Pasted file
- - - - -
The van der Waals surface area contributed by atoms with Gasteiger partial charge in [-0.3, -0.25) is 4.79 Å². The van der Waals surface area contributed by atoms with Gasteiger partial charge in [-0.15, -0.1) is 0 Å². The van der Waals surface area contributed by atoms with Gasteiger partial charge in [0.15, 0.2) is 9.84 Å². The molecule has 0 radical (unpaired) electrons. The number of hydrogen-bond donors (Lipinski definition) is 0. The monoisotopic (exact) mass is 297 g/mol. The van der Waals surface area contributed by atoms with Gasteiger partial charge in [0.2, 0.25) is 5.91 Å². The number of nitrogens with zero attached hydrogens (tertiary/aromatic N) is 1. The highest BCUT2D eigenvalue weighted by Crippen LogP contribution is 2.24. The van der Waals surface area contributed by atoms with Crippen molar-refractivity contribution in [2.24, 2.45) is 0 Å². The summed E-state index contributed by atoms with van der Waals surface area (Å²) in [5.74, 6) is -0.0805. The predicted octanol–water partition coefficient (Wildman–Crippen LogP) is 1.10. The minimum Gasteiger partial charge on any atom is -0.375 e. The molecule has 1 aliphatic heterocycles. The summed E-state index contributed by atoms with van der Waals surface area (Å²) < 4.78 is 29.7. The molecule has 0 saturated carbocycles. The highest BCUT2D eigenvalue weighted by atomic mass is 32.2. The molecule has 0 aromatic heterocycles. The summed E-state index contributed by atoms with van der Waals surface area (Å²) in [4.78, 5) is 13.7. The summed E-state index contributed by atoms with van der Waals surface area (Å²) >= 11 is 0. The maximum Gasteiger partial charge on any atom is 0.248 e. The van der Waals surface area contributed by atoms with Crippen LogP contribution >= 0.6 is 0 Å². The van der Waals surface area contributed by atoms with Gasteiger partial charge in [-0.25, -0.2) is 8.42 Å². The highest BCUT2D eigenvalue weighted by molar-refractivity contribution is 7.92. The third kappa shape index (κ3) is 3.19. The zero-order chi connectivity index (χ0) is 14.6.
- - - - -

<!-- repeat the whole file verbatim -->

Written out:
The van der Waals surface area contributed by atoms with Gasteiger partial charge in [-0.3, -0.25) is 4.79 Å². The van der Waals surface area contributed by atoms with Gasteiger partial charge in [-0.15, -0.1) is 0 Å². The van der Waals surface area contributed by atoms with Gasteiger partial charge in [0.15, 0.2) is 9.84 Å². The molecule has 0 radical (unpaired) electrons. The number of hydrogen-bond donors (Lipinski definition) is 0. The monoisotopic (exact) mass is 297 g/mol. The van der Waals surface area contributed by atoms with Gasteiger partial charge in [0.2, 0.25) is 5.91 Å². The number of nitrogens with zero attached hydrogens (tertiary/aromatic N) is 1. The highest BCUT2D eigenvalue weighted by Crippen LogP contribution is 2.24. The van der Waals surface area contributed by atoms with Crippen molar-refractivity contribution in [2.24, 2.45) is 0 Å². The summed E-state index contributed by atoms with van der Waals surface area (Å²) in [5.74, 6) is -0.0805. The predicted octanol–water partition coefficient (Wildman–Crippen LogP) is 1.10. The minimum Gasteiger partial charge on any atom is -0.375 e. The molecule has 1 aliphatic heterocycles. The summed E-state index contributed by atoms with van der Waals surface area (Å²) < 4.78 is 29.7. The molecule has 0 saturated carbocycles. The highest BCUT2D eigenvalue weighted by atomic mass is 32.2. The molecule has 0 aromatic heterocycles. The summed E-state index contributed by atoms with van der Waals surface area (Å²) in [4.78, 5) is 13.7. The summed E-state index contributed by atoms with van der Waals surface area (Å²) >= 11 is 0. The maximum Gasteiger partial charge on any atom is 0.248 e. The van der Waals surface area contributed by atoms with Crippen LogP contribution >= 0.6 is 0 Å². The van der Waals surface area contributed by atoms with Gasteiger partial charge in [-0.25, -0.2) is 8.42 Å². The highest BCUT2D eigenvalue weighted by molar-refractivity contribution is 7.92. The third kappa shape index (κ3) is 3.19. The zero-order chi connectivity index (χ0) is 14.6.